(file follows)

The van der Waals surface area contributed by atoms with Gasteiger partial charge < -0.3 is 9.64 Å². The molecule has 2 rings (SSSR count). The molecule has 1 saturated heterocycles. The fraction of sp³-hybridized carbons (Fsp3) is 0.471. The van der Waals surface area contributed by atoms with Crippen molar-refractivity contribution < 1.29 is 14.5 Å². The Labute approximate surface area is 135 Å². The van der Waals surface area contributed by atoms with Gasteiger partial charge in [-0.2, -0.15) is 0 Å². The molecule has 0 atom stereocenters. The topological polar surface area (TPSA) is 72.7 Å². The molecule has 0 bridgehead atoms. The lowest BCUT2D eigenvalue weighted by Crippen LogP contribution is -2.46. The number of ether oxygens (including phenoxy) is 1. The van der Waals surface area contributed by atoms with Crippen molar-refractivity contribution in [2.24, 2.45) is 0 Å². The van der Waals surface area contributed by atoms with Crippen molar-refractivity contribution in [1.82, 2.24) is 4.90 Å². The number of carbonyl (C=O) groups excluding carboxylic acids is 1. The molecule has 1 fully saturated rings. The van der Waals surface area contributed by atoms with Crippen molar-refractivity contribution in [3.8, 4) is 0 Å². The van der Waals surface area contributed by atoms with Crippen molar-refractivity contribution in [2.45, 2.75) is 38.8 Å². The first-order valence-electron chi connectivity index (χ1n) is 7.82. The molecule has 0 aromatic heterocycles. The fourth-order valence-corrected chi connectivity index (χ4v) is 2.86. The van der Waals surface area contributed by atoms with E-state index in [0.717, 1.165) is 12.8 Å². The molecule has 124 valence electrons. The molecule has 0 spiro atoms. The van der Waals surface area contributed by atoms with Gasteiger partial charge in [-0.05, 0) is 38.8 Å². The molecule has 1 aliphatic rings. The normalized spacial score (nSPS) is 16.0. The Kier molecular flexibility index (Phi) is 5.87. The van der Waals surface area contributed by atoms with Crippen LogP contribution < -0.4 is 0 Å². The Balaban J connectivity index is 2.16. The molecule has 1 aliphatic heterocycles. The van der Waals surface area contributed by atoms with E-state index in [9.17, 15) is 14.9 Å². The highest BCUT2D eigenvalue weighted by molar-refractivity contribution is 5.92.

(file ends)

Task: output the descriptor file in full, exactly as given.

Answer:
The van der Waals surface area contributed by atoms with Gasteiger partial charge < -0.3 is 9.64 Å². The molecule has 2 rings (SSSR count). The molecule has 1 saturated heterocycles. The fraction of sp³-hybridized carbons (Fsp3) is 0.471. The van der Waals surface area contributed by atoms with Crippen molar-refractivity contribution < 1.29 is 14.5 Å². The Labute approximate surface area is 135 Å². The van der Waals surface area contributed by atoms with Gasteiger partial charge in [-0.2, -0.15) is 0 Å². The molecule has 0 atom stereocenters. The topological polar surface area (TPSA) is 72.7 Å². The molecule has 0 bridgehead atoms. The lowest BCUT2D eigenvalue weighted by Crippen LogP contribution is -2.46. The number of ether oxygens (including phenoxy) is 1. The van der Waals surface area contributed by atoms with Crippen molar-refractivity contribution in [2.24, 2.45) is 0 Å². The van der Waals surface area contributed by atoms with Crippen molar-refractivity contribution in [1.82, 2.24) is 4.90 Å². The number of carbonyl (C=O) groups excluding carboxylic acids is 1. The molecule has 1 fully saturated rings. The van der Waals surface area contributed by atoms with Crippen molar-refractivity contribution in [3.8, 4) is 0 Å². The van der Waals surface area contributed by atoms with Crippen molar-refractivity contribution in [2.45, 2.75) is 38.8 Å². The first-order valence-electron chi connectivity index (χ1n) is 7.82. The molecule has 0 aromatic heterocycles. The fourth-order valence-corrected chi connectivity index (χ4v) is 2.86. The van der Waals surface area contributed by atoms with E-state index in [0.717, 1.165) is 12.8 Å². The molecule has 124 valence electrons. The molecule has 0 spiro atoms. The van der Waals surface area contributed by atoms with Gasteiger partial charge in [-0.05, 0) is 38.8 Å². The molecule has 1 aliphatic rings. The normalized spacial score (nSPS) is 16.0. The Kier molecular flexibility index (Phi) is 5.87. The van der Waals surface area contributed by atoms with Crippen LogP contribution < -0.4 is 0 Å². The Balaban J connectivity index is 2.16. The molecule has 1 aliphatic heterocycles. The van der Waals surface area contributed by atoms with E-state index in [9.17, 15) is 14.9 Å². The highest BCUT2D eigenvalue weighted by molar-refractivity contribution is 5.92.